In this episode, Joe interviews Nick Kadysh: Founder and CEO of PharmAla Biotech and member of the board of directors for The Canadian Psychedelic Businesses Association.
PharmAla Biotech is a Toronto-based Life Sciences company with two focuses: contracting with manufacturers to provide researchers with GMP MDMA (created under Good Manufacturing Practice regulations), and creating and researching novel analogs of MDMA. And just today, they announced that Health Canada has authorized them (and their distribution partner, Shaman Pharma) to supply their LaNeo™ MDMA for the treatment of a patient under Canada’s Special Access Program – the first time this has happened in Canada.
He discusses the creation of PharmAla and why their model changed from primarily researching analogs to manufacturing; why they’re operating out of Canada and using manufacturers instead of running the lab themselves; the excitement around Australia’s recent about-face on MDMA and psilocybin-assisted therapy; the bureaucracy of U.S. drug policy and how much a broken supply chain affects the whole industry; bad IP and companies filing rapid fire patents; why creating new analogs of MDMA is so important; and why the psychedelic space needs to bring culture along with us.
He also talks about Spravato, cannabis and risks of cancer, THC nasal sprays, and research he’s most excited about: that MDMA seems to alleviate dyskinesia caused from Parkinson’s disease, and that MDMA could improve social anxiety in people with autism. He’s aiming to run a clinical trial and believes they have developed a safe MDMA analog that the autistic community will respond to very well.
“I don’t want to give the impression that we think that MDMA is unsafe. In the case of PTSD-assisted psychotherapy the way that it’s being presented by MAPS, I think it’s remarkably safe. But, you know, better is still possible.”
“If you told me that you have a brand new drug that was developed in a lab that nobody has ever seen or tried or tested before, and let’s call it drug A. And then you have drug B, which is derived from a mushroom, that people have been consuming regularly for the past 5,000 years and no one’s died. And you’re asking me which one is safer? It’s the mushroom, man. It’s not even a question.”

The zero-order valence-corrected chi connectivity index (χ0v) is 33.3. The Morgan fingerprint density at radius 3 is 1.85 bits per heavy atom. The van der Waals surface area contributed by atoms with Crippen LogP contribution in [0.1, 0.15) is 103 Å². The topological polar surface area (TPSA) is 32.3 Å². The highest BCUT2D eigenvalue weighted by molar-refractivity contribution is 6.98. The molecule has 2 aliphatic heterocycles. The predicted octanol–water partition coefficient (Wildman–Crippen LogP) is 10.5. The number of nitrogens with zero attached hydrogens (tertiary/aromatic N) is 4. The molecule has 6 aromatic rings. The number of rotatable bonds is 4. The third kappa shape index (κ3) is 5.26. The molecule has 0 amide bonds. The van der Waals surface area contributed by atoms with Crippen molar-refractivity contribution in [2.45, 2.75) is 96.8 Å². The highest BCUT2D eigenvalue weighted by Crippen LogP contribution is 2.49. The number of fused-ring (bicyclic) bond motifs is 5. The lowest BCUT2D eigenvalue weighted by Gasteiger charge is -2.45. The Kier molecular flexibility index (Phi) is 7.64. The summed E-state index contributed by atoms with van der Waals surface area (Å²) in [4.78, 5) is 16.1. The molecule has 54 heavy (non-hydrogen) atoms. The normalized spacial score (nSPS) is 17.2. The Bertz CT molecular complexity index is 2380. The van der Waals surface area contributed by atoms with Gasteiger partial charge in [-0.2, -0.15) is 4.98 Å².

“We owe it to ourselves in this industry to take the population along for the ride. This is why I think safety is so important, because if you’re working on safety, people like that. People trust that. That’s what happened last time: there was the counterculture and the culture, and the culture won, and we’re still paying for it today. So let’s bring the culture along.”
In this episode of Psychedelics Weekly, Joe and temporary-Colorado-resident Kyle once again record in-person, discussing how psychedelics could change business, the drug war and safe supply, and more.
-a Rolling Stone profile on David Bronner, who makes the case for multi-stakeholder capitalism; where businesses are accountable to their workers, customers, the environment, and surrounding Indigenous communities instead of just investors – an idea more people would likely align with after a psychedelic experience;
-The first psilocybin service center in Oregon (EPIC Healing Eugene) finally receiving their license via the Oregon Health Authority;
-A man who saw his color blindness improve for four months after a 5g mushroom experience;
-The opening of ‘The Drugs Store’ in Vancouver, British Columbia: a mobile store selling drugs illegally as a response to the opioid epidemic and constant influx of untested and laced drugs – the “inevitable result of the government doing nothing” towards offering a safe supply;
-and a survey from the CDC showing that cannabis use among teenagers has declined since legal dispensaries began opening, disproving one of the most common prohibitionist arguments that legalization would only increase use.
And of course, these topics bring on a lot of conversation: how businesses need to be more reflective on how they’re operating; concern over if too much regulation is nerfing the world; the human cost of the drug war and the ever-escalating amount of ODs and drug poisoning cases; HPPD and the need for research around psychedelics and vision/perception; why we will always need both clinical access and the recreational underground, and more.